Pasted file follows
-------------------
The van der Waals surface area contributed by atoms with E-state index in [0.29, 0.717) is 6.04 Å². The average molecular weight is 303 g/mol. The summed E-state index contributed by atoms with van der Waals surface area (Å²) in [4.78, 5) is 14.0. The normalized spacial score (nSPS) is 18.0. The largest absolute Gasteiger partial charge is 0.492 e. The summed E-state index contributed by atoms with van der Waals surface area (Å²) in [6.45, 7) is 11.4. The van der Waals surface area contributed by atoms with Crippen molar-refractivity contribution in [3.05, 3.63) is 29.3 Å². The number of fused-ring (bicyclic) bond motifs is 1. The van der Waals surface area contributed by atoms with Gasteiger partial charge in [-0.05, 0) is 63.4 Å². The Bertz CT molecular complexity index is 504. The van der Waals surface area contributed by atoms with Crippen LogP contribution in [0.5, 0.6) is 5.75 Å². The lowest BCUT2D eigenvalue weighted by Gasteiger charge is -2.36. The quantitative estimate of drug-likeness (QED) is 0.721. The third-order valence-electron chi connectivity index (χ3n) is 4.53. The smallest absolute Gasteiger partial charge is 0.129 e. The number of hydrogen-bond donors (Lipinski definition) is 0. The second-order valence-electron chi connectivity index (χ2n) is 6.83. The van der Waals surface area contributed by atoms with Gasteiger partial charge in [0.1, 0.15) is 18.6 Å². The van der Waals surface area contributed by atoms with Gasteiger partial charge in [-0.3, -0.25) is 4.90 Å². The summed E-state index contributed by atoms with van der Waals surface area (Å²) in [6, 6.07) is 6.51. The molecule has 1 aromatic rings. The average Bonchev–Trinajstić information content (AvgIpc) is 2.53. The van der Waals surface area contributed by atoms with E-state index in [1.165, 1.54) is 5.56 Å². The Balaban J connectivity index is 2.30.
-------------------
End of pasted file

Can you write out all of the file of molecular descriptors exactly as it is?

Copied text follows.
The van der Waals surface area contributed by atoms with E-state index in [0.29, 0.717) is 6.04 Å². The average molecular weight is 303 g/mol. The summed E-state index contributed by atoms with van der Waals surface area (Å²) in [4.78, 5) is 14.0. The normalized spacial score (nSPS) is 18.0. The largest absolute Gasteiger partial charge is 0.492 e. The summed E-state index contributed by atoms with van der Waals surface area (Å²) in [6.45, 7) is 11.4. The van der Waals surface area contributed by atoms with Crippen molar-refractivity contribution in [3.05, 3.63) is 29.3 Å². The number of fused-ring (bicyclic) bond motifs is 1. The van der Waals surface area contributed by atoms with Gasteiger partial charge in [-0.05, 0) is 63.4 Å². The Bertz CT molecular complexity index is 504. The van der Waals surface area contributed by atoms with Crippen LogP contribution in [0.5, 0.6) is 5.75 Å². The lowest BCUT2D eigenvalue weighted by Gasteiger charge is -2.36. The quantitative estimate of drug-likeness (QED) is 0.721. The third-order valence-electron chi connectivity index (χ3n) is 4.53. The smallest absolute Gasteiger partial charge is 0.129 e. The number of hydrogen-bond donors (Lipinski definition) is 0. The second-order valence-electron chi connectivity index (χ2n) is 6.83. The van der Waals surface area contributed by atoms with Gasteiger partial charge in [0.1, 0.15) is 18.6 Å². The van der Waals surface area contributed by atoms with Gasteiger partial charge in [-0.3, -0.25) is 4.90 Å². The summed E-state index contributed by atoms with van der Waals surface area (Å²) in [6, 6.07) is 6.51. The molecule has 1 aromatic rings. The average Bonchev–Trinajstić information content (AvgIpc) is 2.53. The van der Waals surface area contributed by atoms with E-state index in [1.165, 1.54) is 5.56 Å². The Balaban J connectivity index is 2.30.